Grandpa always said that there was nothing more beautiful than a tall woman, standing straight and proud. He would know, because he married a tall woman and had a family of tall daughters and granddaughters.
I cherished the time I spent working on the farm with him – having deep conversations while pulling weeds, or riding on the scorching hot fender of a tractor. I learned the satisfaction of hard work and share his enthusiasm for gardening.
I never would have attempted to remodel my bathroom or build a patio if it wasn’t for the confidence in myself that I leaned while helping him in the garage and around the farm. It was often a process of trial and error as I figured out which tool was what, but I was a quick study. And like my father, grandpa taught me that girls were just as capable as boys.
Grandpa is probably best known for his stories about his childhood, the war, going to college, and his work. I am sure that we all know the one about his trials communicating with the foreman at a mill in Italy. Or how he targeted planes with “stereoscopic vision”. If had a nickel for every time he told a story I would be very rich, but nonetheless I am richer for hearing about all his adventures and the interesting life he lead.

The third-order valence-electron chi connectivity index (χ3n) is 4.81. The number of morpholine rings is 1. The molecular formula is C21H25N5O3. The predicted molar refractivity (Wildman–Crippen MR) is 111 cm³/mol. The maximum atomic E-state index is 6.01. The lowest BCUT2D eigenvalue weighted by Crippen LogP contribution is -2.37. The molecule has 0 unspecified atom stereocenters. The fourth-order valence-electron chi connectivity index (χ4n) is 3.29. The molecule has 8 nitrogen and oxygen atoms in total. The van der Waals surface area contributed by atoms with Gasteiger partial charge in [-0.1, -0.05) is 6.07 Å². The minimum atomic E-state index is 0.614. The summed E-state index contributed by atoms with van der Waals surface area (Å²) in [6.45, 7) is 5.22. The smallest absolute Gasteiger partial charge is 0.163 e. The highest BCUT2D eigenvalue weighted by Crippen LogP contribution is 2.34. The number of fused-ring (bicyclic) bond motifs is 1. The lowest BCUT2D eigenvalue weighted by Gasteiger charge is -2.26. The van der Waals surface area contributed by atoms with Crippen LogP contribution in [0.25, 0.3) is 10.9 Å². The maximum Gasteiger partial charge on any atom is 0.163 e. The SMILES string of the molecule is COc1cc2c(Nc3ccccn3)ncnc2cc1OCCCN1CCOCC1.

His stories about college impressed upon me how important it was work hard in school. I know that he was proud of his children and grandchildren for going to college.
When it came to recycling, grandpa was way ahead of his time. He could make all sorts of cleaver things out of odds and ends. He had an artistic streak and made bits of folk art – like painting flowers on an old milk can or making the perfect stool for weeding the garden.
I feel fortunate that I was able to get to know my grandfather so well, especially when many people in my generation lost touch with their families. Grandpa taught me many things and much of who I am is thanks to him.
Me on grandpa's lap (July, 1979).